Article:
AVAILABILITY eats brand for breakfast and then some…
This statement may have kicked up a storm before COVID-19 hit us, but now it’s clear as water.
Consumer goods brands were caught with their pants down. That, by itself, wasn’t bad. After all, nobody estimated the extent of the crisis before it hit us.
A crisis can bring out the best in us or show how inadequate are the systems that we’ve put in place for years and decades. That’s what happened to Consumer goods companies while staring at the lockdown. To ensure you don’t get caught again, here are some things to ensure that tumhara product ‘Dikhega aur bikhega’.
1.Direct to Retail distribution has become critical
The need to empower retailers is now essential given the inability of brands to reach their retailer for order taking during the crisis. Over 50 Bizom brands have started aggressively digitizing their retailers to ensure they can order whichever product they want, at any time. It is throwing out unexpected demand for products that were earlier not pushed from the traditional distribution channels.
Here’s how our Retailer App is helping brands who have gone down this path.
2. Traditional brick & mortar stores are going mobile to meet community demand
There is an explosion in physical stores reaching out to communities with their product offerings. Some recent examples that come to mind are multiple fresh food brands, including iD Fresh, A2B, Marriott, Holiday Inn etc.
Traditional brick and mortar stores like DMart, Nature’s Basket etc. have enabled deliveries via their app. Pharma services for OTC and prescription medicines have now evolved to addressing community needs directly.
In servicing general trade, collections of 75% are considered healthy due to the extension of credit to the retailer. However, as iD Fresh has demonstrated, this is in the high 90s when dealing with communities. Check here
It is providing a whole new impetus to addressing demand by reaching out directly to consumers through communities. We do see this space evolving rapidly and becoming a regular activity for brick and mortar stores to drive higher demand.
How can Bizom help?
3. Making BRAND availability visible to consumers
All’s not lost for brand building though. We have seen that a key step in building brand preference is to let consumers know where its products are available.
Among the biggest challenges brands faced in the current crisis was:
a. being able to maintain its supply and
b. distribute it in a manner that consumers can find their products easily
Breaks in supply or distribution meant that consumers bought whatever was available on the shelf from that category. It means that helping consumers find your brand products would add that extra dimension to growing brand preference.
To activate StoreFinder for your brand, write to us at firstname.lastname@example.org
4. Shift to large multi-brand distributors
There seems to be a shift in the distribution model. Brands are moving away from distributing through several smaller geo distributors to large multi-brand distributors with bigger geo reach. But is this trend here to stay? The jury is out on this one though there has been an emergence of distributors such as Global Consumer, Khimji Ramdas, TJUK etc. to drive the product availability mandate with a larger geo spread. It does seem as if emerging brands want to see a specialist drive their product reach and demand fulfilment while they focus on ensuring supply and consumer brand preference.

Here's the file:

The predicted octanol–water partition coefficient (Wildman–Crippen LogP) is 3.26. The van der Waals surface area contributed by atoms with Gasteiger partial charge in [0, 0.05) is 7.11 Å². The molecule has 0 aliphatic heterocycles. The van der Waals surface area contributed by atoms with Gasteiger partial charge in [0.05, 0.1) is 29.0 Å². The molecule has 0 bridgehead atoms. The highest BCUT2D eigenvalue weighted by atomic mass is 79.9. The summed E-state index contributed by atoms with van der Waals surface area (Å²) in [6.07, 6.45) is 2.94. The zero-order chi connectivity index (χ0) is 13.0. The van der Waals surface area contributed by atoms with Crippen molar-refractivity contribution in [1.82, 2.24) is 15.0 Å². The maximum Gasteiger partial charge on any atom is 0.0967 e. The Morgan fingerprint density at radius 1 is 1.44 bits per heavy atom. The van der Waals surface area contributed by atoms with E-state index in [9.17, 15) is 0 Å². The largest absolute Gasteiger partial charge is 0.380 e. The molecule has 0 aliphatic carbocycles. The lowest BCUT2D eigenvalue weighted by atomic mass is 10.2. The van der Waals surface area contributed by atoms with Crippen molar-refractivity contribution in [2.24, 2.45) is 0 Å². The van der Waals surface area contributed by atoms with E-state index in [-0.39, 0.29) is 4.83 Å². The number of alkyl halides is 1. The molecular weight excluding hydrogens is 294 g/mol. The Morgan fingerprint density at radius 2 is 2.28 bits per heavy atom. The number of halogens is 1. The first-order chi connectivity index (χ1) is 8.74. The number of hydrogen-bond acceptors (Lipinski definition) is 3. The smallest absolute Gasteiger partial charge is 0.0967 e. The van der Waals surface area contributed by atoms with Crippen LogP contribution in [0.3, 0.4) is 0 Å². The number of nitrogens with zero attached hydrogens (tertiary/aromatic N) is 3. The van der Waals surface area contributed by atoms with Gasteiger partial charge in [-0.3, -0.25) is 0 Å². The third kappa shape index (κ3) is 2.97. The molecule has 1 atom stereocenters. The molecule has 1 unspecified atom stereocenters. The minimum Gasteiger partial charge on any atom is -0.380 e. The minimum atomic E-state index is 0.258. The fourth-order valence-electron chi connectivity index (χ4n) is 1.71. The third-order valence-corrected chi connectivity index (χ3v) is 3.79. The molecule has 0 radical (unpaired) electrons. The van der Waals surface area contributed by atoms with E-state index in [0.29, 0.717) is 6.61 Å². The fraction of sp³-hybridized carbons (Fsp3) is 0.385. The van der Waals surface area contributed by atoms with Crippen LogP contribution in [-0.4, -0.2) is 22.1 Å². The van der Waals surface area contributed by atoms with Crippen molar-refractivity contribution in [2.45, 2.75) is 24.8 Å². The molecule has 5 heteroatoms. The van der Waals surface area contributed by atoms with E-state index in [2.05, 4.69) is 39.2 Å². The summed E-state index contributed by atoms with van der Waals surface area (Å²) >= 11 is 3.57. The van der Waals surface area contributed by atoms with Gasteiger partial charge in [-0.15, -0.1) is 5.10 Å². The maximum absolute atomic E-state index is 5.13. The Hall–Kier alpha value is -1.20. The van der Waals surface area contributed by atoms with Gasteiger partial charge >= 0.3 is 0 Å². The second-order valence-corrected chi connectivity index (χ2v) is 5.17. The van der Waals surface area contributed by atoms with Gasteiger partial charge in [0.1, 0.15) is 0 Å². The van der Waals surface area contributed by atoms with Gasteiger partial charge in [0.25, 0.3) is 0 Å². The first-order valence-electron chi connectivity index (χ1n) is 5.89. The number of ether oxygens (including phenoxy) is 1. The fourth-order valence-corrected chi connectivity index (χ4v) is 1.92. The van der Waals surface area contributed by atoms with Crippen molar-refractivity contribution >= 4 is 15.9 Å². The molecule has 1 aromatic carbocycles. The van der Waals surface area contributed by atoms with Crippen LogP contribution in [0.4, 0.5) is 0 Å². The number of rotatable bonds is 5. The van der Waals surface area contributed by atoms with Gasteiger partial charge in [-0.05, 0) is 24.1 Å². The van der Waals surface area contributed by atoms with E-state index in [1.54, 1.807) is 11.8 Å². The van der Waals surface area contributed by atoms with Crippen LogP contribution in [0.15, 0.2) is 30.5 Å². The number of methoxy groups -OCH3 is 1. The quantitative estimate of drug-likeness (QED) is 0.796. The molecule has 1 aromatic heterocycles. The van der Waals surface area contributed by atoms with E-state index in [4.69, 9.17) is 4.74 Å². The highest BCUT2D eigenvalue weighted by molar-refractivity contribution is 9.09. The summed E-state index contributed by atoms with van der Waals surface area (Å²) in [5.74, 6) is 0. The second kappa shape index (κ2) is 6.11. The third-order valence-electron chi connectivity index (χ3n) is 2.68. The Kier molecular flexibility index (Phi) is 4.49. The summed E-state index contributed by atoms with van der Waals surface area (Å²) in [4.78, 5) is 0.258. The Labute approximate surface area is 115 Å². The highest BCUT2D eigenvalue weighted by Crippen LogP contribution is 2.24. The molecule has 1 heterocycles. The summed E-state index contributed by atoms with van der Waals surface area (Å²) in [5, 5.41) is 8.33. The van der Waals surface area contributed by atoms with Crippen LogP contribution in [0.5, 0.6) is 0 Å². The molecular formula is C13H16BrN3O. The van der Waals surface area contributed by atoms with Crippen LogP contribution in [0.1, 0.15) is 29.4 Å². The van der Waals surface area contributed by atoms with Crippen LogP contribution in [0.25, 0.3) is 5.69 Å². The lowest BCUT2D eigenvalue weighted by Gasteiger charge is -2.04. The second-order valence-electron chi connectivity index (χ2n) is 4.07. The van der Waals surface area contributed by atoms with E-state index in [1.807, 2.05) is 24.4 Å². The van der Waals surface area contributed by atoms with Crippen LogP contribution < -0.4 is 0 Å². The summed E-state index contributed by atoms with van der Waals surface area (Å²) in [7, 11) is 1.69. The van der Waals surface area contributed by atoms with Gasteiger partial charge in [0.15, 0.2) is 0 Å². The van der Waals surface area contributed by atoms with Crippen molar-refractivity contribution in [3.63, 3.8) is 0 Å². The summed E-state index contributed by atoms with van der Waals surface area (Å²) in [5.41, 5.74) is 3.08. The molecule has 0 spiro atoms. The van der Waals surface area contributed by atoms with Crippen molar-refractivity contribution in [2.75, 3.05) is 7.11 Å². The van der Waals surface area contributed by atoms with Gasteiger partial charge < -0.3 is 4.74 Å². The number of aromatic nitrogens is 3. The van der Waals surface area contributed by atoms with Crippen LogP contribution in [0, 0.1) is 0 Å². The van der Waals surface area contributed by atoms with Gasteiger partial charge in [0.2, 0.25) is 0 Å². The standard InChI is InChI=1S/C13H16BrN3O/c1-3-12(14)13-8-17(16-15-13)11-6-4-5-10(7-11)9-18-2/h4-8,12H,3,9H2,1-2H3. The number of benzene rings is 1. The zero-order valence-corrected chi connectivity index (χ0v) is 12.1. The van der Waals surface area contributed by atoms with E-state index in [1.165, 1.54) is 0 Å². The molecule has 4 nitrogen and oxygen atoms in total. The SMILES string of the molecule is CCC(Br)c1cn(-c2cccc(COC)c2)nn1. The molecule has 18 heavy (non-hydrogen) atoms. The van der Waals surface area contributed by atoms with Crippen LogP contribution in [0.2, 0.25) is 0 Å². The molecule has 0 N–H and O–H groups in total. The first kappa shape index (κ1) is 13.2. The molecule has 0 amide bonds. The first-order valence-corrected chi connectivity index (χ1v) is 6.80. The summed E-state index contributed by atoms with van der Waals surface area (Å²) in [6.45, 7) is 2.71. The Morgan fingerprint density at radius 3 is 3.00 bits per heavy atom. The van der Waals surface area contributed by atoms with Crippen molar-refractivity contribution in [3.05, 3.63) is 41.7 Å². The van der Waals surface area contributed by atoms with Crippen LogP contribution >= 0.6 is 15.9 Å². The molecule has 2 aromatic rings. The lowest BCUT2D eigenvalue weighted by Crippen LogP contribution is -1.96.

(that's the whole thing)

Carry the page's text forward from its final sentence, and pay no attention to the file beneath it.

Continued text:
5. Preference for digital payments
The prolonged duration of social distancing is further accelerating the move from physical cash to digital payments.
Numerous outlets are now accepting only digital payments due to the potential risk of dealing with cash from a large number of people. It is getting particularly prominent in regions where there are a higher number of COVID affected folks. In essence, we do see this becoming the norm, and over the next six months, businesses will accelerate to digital payments as the ‘new normal’ if they haven’t already.
6. Delivery partnerships for last-mile delivery
What’s common among Hershey’s,Unibic, Tata Consumer product, Marico, Godrej Consumer, ITC foods? All have recently driven partnerships with last-mile delivery providers like Swiggy, Dunzo, Zomato, Domino’s Pizza, Flipkart etc. to drive consumer fulfilment. Building a D2C model has been a long-standing aspiration for these companies, but little was done before the crisis.
We do see these partnerships evolving to a point where a greater share of consumer demand will be fulfilled through these last-mile delivery channels in the years to come.
7. Lines between online and offline distribution are blurring
General trade distributors for consumer products are listing aggressively on online marketplaces like Flipkart, IndiaMART etc. It is to future proof the business and to be able to manage demand coming from any channel, including online. Brands want to be available at every place where there is consumer demand, and it doesn’t matter if it’s fulfilled by their distributor or through some other channel, as long as it’s their product.
8. Leveraging multi-brand digital distributors
Brands are taking the high road to ensure availability for consumer demand from any channel and not just the ones being managed and fulfilled by them. The role of third-party marketplaces such as Shopx, Udaan etc. are gaining prominence.
This is the BIG BANG for how distribution will evolve. What’s also certain is that it will accelerate the landscape of how products reach consumers and make it easier for them to get their favourite products.
I imagine many of you are down this road of reinventing yourselves.
We’re with you in this, all the way!